Kate Steinbeck's omnivorous musical appetite causes me hard work in two ways: (1) hours spent happily researching the obscure composers that she unearths for her Pan Harmonia concerts, and (2) additional hours figuring what to say in reviewing a passel of pieces that I have heard just once in my life. Compositions were performed at Sunday's Altamont Theatre concert by Philippe Gaubert, Joseph Schwanter, Dana Wilson, Fikret Amirov, and Reynaldo Hahn, not exactly household names. The works featured Ms. Steinbeck on her modern Abell wooden flute, accompanied by pianist Kimberly Cann.
Philippe Gaubert's Suite for flute and piano (1921) opened the concert. Gaubert was a pivotal figure in the modern history of flute music. He and his student Marcel Moyse paved the way for virtuosi such as James Galway and Jean Pierre Rampal to have careers as solo flutists. The first two movements of this Suite, "Danse of the Priestesses" and "Berceuse Orientale," have an insouciance that reminded me of his contemporary Jacques Ibert, while the "Barcarolle" and "Scherzo-Valse" owe debts to Debussy, with impressionistic modes.
I didn't have to research Joseph Schwantner. I knew him personally in Rochester, where he taught composition at Eastman School of Music and had works premiered by the Eastman Philharmonia and performed by the Rochester Philharmonic Orchestra. His major orchestral works (such as Aftertones of Infinity, New Morning for the World, and Concerto for Percussion and Orchestra) are available on disc and have penetrated the repertoires of major orchestras. His 1994 piece "Black Anemones" for flute and piano shows traces of minimalism in the piano accompaniment, but his lyrical sense dominates as the anemones flutter in the wind. Ms. Steinbeck has performed this work before, and it deserves frequent airing.
Claude Debussy's "Syrinx" (for solo flute) was performed before the world premiere of Dana Wilson's "And Longing to be the Singing Master of my Soul." Flute maker Chris Abell commissioned Wilson to compose a piece "in the spirit of 'Syrinx'"; the resulting new work is a contemplation on William Butler Yeats' "Sailing to Byzantium." One of the poem's lines is paraphrased in the title of Wilson's composition. (A better-known line is the first: "That is no country for old men.") It is much simpler to review a performance of Rachmaninov's "Vocalise" (which I have heard on a half dozen different solo instruments and whose score I know well) than to say something intelligent about a new work on the basis of one hearing. There is a lot of substance in this piece and I hope to hear it programmed again, soon, and perhaps even recorded by the musicians of this concert.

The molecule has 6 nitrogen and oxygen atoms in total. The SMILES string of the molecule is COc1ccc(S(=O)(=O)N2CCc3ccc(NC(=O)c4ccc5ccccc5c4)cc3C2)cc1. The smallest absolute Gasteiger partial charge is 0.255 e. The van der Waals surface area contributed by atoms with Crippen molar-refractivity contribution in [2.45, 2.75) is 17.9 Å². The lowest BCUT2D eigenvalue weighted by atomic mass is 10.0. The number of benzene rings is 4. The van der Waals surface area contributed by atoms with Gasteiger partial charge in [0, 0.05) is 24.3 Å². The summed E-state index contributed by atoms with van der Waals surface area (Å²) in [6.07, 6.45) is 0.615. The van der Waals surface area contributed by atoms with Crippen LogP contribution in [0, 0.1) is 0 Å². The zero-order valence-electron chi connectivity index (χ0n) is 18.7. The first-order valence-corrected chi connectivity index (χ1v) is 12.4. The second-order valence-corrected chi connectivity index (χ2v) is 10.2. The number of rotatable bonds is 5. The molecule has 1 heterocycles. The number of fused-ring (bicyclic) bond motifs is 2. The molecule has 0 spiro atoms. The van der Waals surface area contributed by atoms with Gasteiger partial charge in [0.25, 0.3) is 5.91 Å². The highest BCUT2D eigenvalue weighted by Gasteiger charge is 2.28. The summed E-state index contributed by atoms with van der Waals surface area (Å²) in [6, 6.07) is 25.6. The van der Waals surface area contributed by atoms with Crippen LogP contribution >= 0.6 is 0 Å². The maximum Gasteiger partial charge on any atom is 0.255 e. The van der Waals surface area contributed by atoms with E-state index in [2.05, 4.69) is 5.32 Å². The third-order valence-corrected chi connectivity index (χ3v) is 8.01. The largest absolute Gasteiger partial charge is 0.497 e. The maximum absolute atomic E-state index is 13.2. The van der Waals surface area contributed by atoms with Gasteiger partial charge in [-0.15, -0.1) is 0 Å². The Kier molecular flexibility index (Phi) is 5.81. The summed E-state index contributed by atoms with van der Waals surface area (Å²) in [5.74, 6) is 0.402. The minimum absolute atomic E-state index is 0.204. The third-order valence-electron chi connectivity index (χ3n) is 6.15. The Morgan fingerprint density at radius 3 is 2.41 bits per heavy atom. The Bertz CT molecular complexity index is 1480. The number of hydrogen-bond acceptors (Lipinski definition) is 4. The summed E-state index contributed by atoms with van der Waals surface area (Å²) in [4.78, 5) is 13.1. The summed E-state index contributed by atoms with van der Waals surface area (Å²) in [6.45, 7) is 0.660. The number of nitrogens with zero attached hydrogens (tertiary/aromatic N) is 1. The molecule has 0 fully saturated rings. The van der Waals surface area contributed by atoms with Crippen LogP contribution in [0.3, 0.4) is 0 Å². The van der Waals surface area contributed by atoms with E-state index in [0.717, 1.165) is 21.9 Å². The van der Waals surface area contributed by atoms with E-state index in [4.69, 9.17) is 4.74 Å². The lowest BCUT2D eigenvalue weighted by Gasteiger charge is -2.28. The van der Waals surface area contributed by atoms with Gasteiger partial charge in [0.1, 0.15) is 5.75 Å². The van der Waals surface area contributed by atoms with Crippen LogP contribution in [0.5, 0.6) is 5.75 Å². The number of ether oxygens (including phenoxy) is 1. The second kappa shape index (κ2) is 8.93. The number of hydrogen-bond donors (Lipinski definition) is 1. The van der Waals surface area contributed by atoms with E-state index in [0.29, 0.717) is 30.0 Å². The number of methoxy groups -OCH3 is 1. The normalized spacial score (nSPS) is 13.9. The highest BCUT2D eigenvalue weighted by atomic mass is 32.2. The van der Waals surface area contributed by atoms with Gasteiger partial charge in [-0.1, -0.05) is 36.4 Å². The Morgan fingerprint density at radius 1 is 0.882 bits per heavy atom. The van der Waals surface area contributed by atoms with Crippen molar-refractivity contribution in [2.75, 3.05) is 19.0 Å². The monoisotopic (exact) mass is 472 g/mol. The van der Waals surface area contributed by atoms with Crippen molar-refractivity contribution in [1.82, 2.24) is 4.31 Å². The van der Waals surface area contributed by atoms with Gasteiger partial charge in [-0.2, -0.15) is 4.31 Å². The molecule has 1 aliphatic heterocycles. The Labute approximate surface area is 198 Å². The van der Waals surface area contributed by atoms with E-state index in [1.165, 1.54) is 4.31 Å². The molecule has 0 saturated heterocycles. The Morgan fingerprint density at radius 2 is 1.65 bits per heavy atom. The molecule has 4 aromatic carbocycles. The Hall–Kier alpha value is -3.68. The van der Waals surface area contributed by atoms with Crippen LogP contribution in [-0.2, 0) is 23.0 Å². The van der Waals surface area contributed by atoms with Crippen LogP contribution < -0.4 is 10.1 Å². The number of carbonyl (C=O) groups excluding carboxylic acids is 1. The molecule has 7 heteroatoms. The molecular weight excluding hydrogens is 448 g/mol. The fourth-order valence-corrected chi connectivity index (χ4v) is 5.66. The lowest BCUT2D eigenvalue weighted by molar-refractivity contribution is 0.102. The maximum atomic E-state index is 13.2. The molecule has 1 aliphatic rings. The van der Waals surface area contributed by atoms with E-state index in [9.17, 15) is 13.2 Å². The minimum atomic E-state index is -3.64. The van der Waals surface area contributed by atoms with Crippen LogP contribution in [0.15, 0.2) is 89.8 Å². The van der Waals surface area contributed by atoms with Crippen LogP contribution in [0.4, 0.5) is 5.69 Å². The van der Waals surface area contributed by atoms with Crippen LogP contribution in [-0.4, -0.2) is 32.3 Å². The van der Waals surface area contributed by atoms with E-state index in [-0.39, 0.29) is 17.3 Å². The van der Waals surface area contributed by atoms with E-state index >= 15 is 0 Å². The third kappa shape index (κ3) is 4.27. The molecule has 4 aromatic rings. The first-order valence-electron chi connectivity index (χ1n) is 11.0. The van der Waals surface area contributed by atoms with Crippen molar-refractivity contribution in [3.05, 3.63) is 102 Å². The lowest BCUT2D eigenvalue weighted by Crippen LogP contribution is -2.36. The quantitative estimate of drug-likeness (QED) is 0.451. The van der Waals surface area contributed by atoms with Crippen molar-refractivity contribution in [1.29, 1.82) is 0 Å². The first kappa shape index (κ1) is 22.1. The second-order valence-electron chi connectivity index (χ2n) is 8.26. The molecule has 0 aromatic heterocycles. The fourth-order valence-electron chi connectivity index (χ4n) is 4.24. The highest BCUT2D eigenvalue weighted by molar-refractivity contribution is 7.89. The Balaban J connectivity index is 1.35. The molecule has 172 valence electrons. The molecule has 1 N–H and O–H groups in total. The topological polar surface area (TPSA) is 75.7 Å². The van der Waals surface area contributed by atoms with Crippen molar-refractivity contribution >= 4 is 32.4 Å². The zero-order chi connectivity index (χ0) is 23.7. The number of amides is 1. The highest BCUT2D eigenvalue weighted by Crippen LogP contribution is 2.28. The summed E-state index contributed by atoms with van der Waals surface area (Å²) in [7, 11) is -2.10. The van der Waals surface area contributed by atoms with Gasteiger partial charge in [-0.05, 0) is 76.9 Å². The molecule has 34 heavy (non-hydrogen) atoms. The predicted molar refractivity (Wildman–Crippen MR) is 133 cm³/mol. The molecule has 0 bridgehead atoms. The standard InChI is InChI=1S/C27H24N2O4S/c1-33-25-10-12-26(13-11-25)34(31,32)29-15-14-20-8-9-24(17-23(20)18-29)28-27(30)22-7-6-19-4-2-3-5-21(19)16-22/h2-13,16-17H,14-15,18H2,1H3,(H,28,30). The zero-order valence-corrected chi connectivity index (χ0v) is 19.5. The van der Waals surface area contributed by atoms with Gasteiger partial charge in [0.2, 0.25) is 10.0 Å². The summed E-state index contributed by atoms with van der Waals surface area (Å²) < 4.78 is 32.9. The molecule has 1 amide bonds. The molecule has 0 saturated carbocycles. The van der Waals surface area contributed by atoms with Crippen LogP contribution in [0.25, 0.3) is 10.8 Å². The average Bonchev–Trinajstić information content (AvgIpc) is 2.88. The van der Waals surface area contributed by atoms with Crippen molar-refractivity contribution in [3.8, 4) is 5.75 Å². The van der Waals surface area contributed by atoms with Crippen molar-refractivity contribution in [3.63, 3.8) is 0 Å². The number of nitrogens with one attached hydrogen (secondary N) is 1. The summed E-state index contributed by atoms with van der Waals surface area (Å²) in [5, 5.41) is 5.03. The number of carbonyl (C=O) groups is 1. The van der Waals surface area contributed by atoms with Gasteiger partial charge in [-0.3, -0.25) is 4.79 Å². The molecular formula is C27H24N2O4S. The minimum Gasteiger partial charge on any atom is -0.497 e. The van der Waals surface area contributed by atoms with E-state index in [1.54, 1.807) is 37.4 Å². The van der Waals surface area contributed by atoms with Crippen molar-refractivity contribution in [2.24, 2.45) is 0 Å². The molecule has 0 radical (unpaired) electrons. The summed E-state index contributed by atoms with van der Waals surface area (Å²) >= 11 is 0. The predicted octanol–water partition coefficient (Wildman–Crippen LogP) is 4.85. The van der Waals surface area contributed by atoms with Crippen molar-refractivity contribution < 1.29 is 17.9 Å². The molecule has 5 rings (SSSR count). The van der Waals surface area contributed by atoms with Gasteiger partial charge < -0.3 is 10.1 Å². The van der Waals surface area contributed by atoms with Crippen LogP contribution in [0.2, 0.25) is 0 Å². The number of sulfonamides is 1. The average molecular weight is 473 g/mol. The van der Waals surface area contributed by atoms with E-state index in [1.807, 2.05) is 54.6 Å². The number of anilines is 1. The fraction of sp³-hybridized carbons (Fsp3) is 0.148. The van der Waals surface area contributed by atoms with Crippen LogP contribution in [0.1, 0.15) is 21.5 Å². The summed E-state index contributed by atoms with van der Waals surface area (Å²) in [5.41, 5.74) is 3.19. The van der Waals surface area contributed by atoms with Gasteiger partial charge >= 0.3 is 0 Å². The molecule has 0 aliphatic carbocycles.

Five short works by Fikret Amirov opened the second half of the program. An Azerbaijani composer of the Soviet period, Amirov's vigorous Caucasian pieces elicited frequent applause from an audience not content to wait until the end of the set. I was reminded of the Uzbek singer and lutenist Sevara Nazarkhan, who combines classical training and pop influences with traditional folk music in her "Uzbek pop" music. Tashkent is east of the Caspian Sea while Baku is west, but both are on the ancient Silk Road, and their folk music shows familial and tribal similarities. Amirov's music is engaging. I was especially taken by the third piece of the group, entitled "Dance" and written in 6/8 time with frequent hemiolas which added a sense of mystery.
Reynaldo Hahn's Two Pieces for Flute and Piano (1913) completed the program. This French-naturalized composer was born in Venezuela of a German-Jewish father and Venezuelan mother. His work is very creative, using impressionism and neoclassical melodies in a playful fashion.
This afternoon of obscure but satisfying music was very thoughtfully programmed and well played. I noted an audience at this "2nd Sunday @ 5" concert that included many repeat attendees. Pan Harmonia has found a format that has popular appeal as well as great musical value.